Year of Award
Master of Arts (MA)
Department or School/College
Department of English
Sara Hayden, David Moore
animal studies, post-structuralism, ecofeminism, Margaret Atwood, Angela Carter
University of Montana
Other English Language and Literature | Other Feminist, Gender, and Sexuality Studies
This project is an analysis of the utilization of mythmaking and human-animal relationships reflected in Angela Carter’s “The Tiger’s Bride” and Margaret Atwood’s Surfacing. Carter and Atwood show how societal restrictions can devalue the connections between the body, the mind, and the natural world. Through the theoretical lenses of primarily post-structuralism and ecofeminism, this project seeks to show how these two authors subvert isolated female identities through the use of the fairy tale element of the human-animal transformation. This subversion rejects dualistic tendencies of the dominant, patriarchal society, opening new ways of identifying the self through interconnections otherwise rejected or ignored out of the fear of encountering otherness. The formation of relational selves encourages both the communication with entities beyond the human realm and also the engagement in creative deconstruction that helps establish fluidity. Through their innovative uses of language, Carter and Atwood portray a movement away from normative society towards an ambiguity that promotes diversified multiplicity.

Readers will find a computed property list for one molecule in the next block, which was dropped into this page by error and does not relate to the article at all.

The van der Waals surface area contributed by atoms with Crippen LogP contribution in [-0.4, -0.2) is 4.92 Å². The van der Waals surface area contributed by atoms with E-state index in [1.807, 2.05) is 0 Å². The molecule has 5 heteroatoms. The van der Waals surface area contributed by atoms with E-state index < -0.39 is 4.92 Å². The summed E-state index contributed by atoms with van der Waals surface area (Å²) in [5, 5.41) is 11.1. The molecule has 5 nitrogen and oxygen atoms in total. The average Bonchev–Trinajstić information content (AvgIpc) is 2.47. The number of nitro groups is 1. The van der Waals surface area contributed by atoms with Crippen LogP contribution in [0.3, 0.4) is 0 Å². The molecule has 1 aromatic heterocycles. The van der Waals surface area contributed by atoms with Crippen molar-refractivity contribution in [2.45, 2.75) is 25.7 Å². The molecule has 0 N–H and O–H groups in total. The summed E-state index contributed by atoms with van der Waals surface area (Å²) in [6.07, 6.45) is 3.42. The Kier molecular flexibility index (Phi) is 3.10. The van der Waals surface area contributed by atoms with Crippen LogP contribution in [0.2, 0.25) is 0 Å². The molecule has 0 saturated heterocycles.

Laskoski, Sara M., "Morphing Myths and Shedding Skins: Interconnectivity and the Subversion of the Isolated Female Self in Angela Carter’s “The Tiger’s Bride” and Margaret Atwood’s Surfacing" (2015). Graduate Student Theses, Dissertations, & Professional Papers. 4486.
© Copyright 2015 Sara M. Laskoski